Bronze Age spearhead unearthed among other prehistoric finds in Gloucestershire

Six Late Bronze Age to Early Iron Age timer-posted roundhouses and an array of animal bone and pottery fragments were also uncovered.

Cotswold Archaeologist Joe Price with the incredibly rare 3,000-year-old Bronze Age spearhead. IMAGE: Cotswold Archaeology.

An exceptionally well-preserved Bronze Age spearhead has been unearthed in South Cerney, Gloucestershire, during fieldwork led by Cotswold Archaeology ahead of the construction of a new wildlife habitat at a Thames Water sewage works.

The c.3,000-year-old spearhead was discovered just below surface-level in a shallow pit encircled by stakeholes which – although impossible to verify their purpose – may have possibly formed an above-ground structure marking the location of the pit.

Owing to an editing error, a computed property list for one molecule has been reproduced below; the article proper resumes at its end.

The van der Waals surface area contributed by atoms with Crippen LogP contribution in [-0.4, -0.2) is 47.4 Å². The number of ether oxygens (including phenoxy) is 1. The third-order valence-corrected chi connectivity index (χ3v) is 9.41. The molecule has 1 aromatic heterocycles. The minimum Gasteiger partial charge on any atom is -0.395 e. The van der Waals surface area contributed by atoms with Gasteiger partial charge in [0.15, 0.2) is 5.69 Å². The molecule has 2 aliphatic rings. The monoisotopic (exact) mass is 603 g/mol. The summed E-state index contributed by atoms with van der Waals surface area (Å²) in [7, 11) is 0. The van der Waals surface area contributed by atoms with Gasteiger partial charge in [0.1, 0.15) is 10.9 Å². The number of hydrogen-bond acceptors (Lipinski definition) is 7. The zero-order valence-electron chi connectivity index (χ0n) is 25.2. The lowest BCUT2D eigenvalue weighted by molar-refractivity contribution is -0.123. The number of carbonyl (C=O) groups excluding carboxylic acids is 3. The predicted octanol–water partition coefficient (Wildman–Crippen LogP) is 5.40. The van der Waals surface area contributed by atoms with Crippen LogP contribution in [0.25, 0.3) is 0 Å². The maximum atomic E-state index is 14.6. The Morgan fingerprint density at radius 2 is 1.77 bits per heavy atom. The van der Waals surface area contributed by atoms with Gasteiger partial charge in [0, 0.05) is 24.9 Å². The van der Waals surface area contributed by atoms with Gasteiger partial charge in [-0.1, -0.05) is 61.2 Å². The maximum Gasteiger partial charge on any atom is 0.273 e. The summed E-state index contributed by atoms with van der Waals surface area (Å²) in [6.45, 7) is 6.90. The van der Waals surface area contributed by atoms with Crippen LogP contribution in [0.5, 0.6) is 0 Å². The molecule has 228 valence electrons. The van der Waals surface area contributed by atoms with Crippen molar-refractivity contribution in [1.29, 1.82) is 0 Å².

Excavations in South Cerney also revealed traces of continuous and extensive human activity spanning 4,000 years. IMAGE: Cotswold Archaeology.

The spearhead is one of numerous other finds spanning the prehistoric to Roman periods unearthed during the excavation, which include six Late Bronze Age to Early Iron Age timber-posted roundhouses, two Roman trackways, and an array of animal bone and pottery fragments.

Previous excavations in the wider area (completed by Oxford Archaeology) have revealed traces of extensive Bronze Age settlement, in the form of timber-posted structures, and the remains of a Romano-British farmstead.

One of six Late Bronze to Early Iron Age roundhouses uncovered at the site. IMAGE: Cotswold Archaeology.

There are plans for the artefacts, currently undergoing analysis, to go on public display at Cirencester’s Corinium Museum.

You can find out more information about these exciting discoveries in the upcoming issue of Current Archaeology.